LOWELL - University of Massachusetts Lowell Professor Garth Hall has spent the better part of 20 years studying Alzheimer's disease on the cellular level using sea lampreys. While other Alzheimer's research has gotten more attention, Hall persisted in believing that the need for the eel-like predators would come.
With a $1 million grant from the National Institute on Aging (NIA) and collaboration with a company to test drug interactions, Hall is hoping that his lamprey research conducted at UMass Lowell will be put on the map.
"These are long-term experiments on a single cell level and are very unique," says Hall, a Sudbury resident, of the NIA research.
Through Hall's research, it is becoming clear that the way tau, a normal protein, develops in Alzheimer's patients is key to isolating the problem. In Alzheimer's patients, tau develops abnormally displaying neurofibrillary tangles or filaments. The theory is that these filaments are what cause degeneration. The live lamprey experiments are the first to get tau filaments to develop, which has wide-reaching research possibilities.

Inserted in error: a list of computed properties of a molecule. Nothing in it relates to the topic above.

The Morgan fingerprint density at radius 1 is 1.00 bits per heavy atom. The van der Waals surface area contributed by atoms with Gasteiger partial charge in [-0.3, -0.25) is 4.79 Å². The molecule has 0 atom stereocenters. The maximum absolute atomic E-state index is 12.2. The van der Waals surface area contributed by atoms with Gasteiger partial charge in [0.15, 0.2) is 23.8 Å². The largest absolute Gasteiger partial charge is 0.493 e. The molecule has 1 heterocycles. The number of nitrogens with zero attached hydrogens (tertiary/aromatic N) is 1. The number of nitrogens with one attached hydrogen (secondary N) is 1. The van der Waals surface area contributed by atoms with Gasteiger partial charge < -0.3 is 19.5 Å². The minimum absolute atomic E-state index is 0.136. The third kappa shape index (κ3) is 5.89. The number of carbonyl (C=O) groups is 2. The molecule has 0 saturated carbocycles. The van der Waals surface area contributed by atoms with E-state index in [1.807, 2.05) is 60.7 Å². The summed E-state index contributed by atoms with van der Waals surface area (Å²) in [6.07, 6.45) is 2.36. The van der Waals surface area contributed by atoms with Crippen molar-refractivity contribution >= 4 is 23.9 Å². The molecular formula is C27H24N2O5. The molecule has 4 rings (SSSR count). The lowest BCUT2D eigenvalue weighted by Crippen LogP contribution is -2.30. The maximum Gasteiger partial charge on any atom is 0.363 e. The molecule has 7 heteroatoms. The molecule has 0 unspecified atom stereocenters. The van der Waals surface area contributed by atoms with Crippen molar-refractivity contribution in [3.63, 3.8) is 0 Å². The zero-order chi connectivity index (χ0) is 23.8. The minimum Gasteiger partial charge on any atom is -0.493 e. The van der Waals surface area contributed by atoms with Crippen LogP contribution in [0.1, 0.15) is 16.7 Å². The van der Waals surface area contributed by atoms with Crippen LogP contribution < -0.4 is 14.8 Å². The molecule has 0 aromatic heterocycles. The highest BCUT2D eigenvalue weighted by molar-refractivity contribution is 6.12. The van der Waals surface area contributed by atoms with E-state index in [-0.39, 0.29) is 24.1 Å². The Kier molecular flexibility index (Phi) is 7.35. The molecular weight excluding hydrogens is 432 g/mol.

According to the "Journal of Cell Science," describing Hall's cover article, the question of "whether neurofibrillary tangles are a cause or consequence of neurodegeneration has remained unclear because of the absence of a cellular model in which they can be generated." Hall's research will help uncover the answer.
Once the filaments have developed, Hall hopes the NIA research results will further prove the development of the tau filaments and their relationship to Alzheimer's disease by looking at the interaction between tau and another protein and trying to replicate the degeneration using mutative diseases other than Alzheimer's. The research will be conducted over the next four years.
Hall, an associate professor in biology at UMass Lowell, is also collaborating with Dr. Lester Beinder, a renowned cellular researcher, and his Chicago-based company, NeuroNautics, Inc. Hall will be testing whether drugs can block tau filament formation.
UMass Lowell, a comprehensive university with special expertise in applied science and technology, is deeply committed to educating students for lifelong success and conducting research and outreach activities that bring value to the region. Second largest of the UMass campuses, Lowell currently offers its more than 12,000 undergraduate and graduate students 90 different degree programs in the colleges of Arts and Sciences, Engineering, Health Professions, and Management, as well as the Graduate School of Education.